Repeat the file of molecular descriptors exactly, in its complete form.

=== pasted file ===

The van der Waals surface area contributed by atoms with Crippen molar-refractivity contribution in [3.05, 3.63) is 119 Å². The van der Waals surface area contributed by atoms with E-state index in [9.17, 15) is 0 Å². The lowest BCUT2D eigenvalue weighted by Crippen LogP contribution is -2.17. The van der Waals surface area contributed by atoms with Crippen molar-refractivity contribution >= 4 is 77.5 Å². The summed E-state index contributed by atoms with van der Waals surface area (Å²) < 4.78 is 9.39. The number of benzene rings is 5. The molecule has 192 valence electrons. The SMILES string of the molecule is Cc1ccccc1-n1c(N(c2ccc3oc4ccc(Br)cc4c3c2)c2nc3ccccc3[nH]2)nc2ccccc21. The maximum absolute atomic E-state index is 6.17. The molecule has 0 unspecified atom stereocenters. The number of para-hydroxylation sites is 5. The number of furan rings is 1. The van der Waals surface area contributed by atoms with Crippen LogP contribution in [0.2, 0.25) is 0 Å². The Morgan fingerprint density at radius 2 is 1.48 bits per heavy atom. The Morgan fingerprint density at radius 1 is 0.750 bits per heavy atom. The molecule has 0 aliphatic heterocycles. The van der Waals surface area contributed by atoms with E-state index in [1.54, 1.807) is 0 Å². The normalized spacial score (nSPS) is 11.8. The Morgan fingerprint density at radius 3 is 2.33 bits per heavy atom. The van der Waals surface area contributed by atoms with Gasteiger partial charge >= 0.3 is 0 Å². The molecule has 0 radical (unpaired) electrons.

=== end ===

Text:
The van der Waals surface area contributed by atoms with Crippen molar-refractivity contribution in [3.05, 3.63) is 119 Å². The van der Waals surface area contributed by atoms with E-state index in [9.17, 15) is 0 Å². The lowest BCUT2D eigenvalue weighted by Crippen LogP contribution is -2.17. The van der Waals surface area contributed by atoms with Crippen molar-refractivity contribution >= 4 is 77.5 Å². The summed E-state index contributed by atoms with van der Waals surface area (Å²) < 4.78 is 9.39. The number of benzene rings is 5. The molecule has 192 valence electrons. The SMILES string of the molecule is Cc1ccccc1-n1c(N(c2ccc3oc4ccc(Br)cc4c3c2)c2nc3ccccc3[nH]2)nc2ccccc21. The maximum absolute atomic E-state index is 6.17. The molecule has 0 unspecified atom stereocenters. The number of para-hydroxylation sites is 5. The number of furan rings is 1. The van der Waals surface area contributed by atoms with Crippen LogP contribution in [0.2, 0.25) is 0 Å². The Morgan fingerprint density at radius 2 is 1.48 bits per heavy atom. The Morgan fingerprint density at radius 1 is 0.750 bits per heavy atom. The molecule has 0 aliphatic heterocycles. The van der Waals surface area contributed by atoms with E-state index in [1.54, 1.807) is 0 Å². The normalized spacial score (nSPS) is 11.8. The Morgan fingerprint density at radius 3 is 2.33 bits per heavy atom. The van der Waals surface area contributed by atoms with Gasteiger partial charge >= 0.3 is 0 Å². The molecule has 0 radical (unpaired) electrons.